Kezia attempts to heal the giant spider matriarch, but she hisses, clearly distrustful of magic, and Kezia stops. She stops one of her kin from attacking us, and vomits an object onto the ground, which Ballamin picks up. It is a horn that will summon her brethren to our aid just once. She tells the party, glaring balefully at us through her cluster of eyes, that if she ever comes across any of us again, she will kill us straight away. She lurches away from the bonfire, her kin riding and scuttling in her wake. Then we are alone in the clearing.

We turn to leave. As if a chill wind has suddenly blown across our graves, we all feel compelled to look up at the peaks of the mountains, and there, on a faraway (but not too faraway) hilltop stands a foreboding figure who seems to emanate malice from his very form. A cloaked figure atop a truly gigantic wolf, his helm topped by a large rack of antlers, a massive lance clenched in his mailed fist. He holds us in fear for only a moment before descending down the hilltop, out of sight.

We hurry away from the clearing, wondering if this is the man (if man he is) the hobgoblins were waiting to deliver the spider matriarch to.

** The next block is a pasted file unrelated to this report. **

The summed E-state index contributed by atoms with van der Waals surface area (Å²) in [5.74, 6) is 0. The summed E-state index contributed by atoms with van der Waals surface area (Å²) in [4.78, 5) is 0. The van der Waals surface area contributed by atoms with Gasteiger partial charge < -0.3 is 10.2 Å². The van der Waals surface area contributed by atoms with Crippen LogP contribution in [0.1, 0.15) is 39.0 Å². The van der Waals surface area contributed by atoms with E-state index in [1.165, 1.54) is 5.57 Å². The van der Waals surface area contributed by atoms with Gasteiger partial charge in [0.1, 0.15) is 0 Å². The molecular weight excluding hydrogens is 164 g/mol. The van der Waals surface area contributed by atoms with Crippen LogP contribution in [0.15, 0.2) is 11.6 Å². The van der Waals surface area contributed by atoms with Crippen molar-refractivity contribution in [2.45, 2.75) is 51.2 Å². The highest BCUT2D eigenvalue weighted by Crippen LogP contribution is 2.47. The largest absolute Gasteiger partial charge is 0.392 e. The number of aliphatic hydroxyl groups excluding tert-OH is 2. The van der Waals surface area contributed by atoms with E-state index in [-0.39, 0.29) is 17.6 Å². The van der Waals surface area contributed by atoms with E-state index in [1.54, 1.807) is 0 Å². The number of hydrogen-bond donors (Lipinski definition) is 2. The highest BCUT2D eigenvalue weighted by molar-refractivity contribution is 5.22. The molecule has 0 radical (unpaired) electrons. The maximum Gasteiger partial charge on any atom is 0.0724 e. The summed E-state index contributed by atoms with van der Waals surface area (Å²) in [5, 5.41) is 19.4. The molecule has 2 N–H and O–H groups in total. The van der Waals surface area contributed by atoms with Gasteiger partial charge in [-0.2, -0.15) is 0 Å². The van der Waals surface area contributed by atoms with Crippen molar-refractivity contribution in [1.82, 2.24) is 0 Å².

We come to a palisade across the road, blocking the pass, and send Alistina and Kezia, our only dwarves, to parley. A dwarf up on the wall asks them gruffly what their business is, and when they aren’t immediately forthcoming, he is quite rude until another dwarf appears on the wall and castigates Borik, the rude dwarf. This new dwarf looks quite regal and ushers us into camp, after inquiring about our full party. Everyone who succeeds for a charisma role is given just a cursory glance, but all who fail are looked at suspiciously. (Which isn’t all that bad, as dwarves are a naturally suspicious race).